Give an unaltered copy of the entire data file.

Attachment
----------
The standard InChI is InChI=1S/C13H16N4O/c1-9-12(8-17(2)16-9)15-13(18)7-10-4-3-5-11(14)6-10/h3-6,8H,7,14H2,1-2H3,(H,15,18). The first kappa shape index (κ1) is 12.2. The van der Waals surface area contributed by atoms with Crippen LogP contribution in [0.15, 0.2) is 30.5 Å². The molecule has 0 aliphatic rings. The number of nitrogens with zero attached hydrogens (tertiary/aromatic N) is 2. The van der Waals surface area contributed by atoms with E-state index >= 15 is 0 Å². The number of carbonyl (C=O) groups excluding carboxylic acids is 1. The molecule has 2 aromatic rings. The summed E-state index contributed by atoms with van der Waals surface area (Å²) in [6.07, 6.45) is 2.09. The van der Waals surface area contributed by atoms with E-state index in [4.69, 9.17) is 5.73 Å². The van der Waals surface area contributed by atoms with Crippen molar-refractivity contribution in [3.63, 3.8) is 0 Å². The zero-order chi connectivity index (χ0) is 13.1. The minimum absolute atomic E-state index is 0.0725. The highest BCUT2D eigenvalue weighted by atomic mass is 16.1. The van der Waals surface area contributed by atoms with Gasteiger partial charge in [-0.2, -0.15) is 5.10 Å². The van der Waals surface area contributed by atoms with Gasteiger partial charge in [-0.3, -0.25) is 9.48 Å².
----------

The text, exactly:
The standard InChI is InChI=1S/C13H16N4O/c1-9-12(8-17(2)16-9)15-13(18)7-10-4-3-5-11(14)6-10/h3-6,8H,7,14H2,1-2H3,(H,15,18). The first kappa shape index (κ1) is 12.2. The van der Waals surface area contributed by atoms with Crippen LogP contribution in [0.15, 0.2) is 30.5 Å². The molecule has 0 aliphatic rings. The number of nitrogens with zero attached hydrogens (tertiary/aromatic N) is 2. The van der Waals surface area contributed by atoms with E-state index >= 15 is 0 Å². The number of carbonyl (C=O) groups excluding carboxylic acids is 1. The molecule has 2 aromatic rings. The summed E-state index contributed by atoms with van der Waals surface area (Å²) in [6.07, 6.45) is 2.09. The van der Waals surface area contributed by atoms with E-state index in [4.69, 9.17) is 5.73 Å². The van der Waals surface area contributed by atoms with Crippen molar-refractivity contribution in [3.63, 3.8) is 0 Å². The zero-order chi connectivity index (χ0) is 13.1. The minimum absolute atomic E-state index is 0.0725. The highest BCUT2D eigenvalue weighted by atomic mass is 16.1. The van der Waals surface area contributed by atoms with Gasteiger partial charge in [-0.2, -0.15) is 5.10 Å². The van der Waals surface area contributed by atoms with Gasteiger partial charge in [-0.3, -0.25) is 9.48 Å².